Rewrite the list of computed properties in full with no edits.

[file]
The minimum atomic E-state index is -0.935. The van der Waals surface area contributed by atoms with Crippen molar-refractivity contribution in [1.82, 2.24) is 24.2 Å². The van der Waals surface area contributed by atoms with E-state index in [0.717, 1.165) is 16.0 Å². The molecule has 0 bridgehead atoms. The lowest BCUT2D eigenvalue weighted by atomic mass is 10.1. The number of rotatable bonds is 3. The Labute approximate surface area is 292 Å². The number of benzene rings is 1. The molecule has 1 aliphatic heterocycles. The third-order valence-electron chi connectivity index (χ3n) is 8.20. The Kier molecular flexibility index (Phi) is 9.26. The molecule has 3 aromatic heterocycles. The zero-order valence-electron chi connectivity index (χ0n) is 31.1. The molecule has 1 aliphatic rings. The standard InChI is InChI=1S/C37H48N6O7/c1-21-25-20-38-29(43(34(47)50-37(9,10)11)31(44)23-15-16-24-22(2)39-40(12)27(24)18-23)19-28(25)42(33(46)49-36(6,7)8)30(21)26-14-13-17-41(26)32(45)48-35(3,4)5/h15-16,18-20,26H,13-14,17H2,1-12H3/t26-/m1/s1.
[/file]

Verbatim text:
The minimum atomic E-state index is -0.935. The van der Waals surface area contributed by atoms with Crippen molar-refractivity contribution in [1.82, 2.24) is 24.2 Å². The van der Waals surface area contributed by atoms with E-state index in [0.717, 1.165) is 16.0 Å². The molecule has 0 bridgehead atoms. The lowest BCUT2D eigenvalue weighted by atomic mass is 10.1. The number of rotatable bonds is 3. The Labute approximate surface area is 292 Å². The number of benzene rings is 1. The molecule has 1 aliphatic heterocycles. The third-order valence-electron chi connectivity index (χ3n) is 8.20. The Kier molecular flexibility index (Phi) is 9.26. The molecule has 3 aromatic heterocycles. The zero-order valence-electron chi connectivity index (χ0n) is 31.1. The molecule has 1 aliphatic rings. The standard InChI is InChI=1S/C37H48N6O7/c1-21-25-20-38-29(43(34(47)50-37(9,10)11)31(44)23-15-16-24-22(2)39-40(12)27(24)18-23)19-28(25)42(33(46)49-36(6,7)8)30(21)26-14-13-17-41(26)32(45)48-35(3,4)5/h15-16,18-20,26H,13-14,17H2,1-12H3/t26-/m1/s1.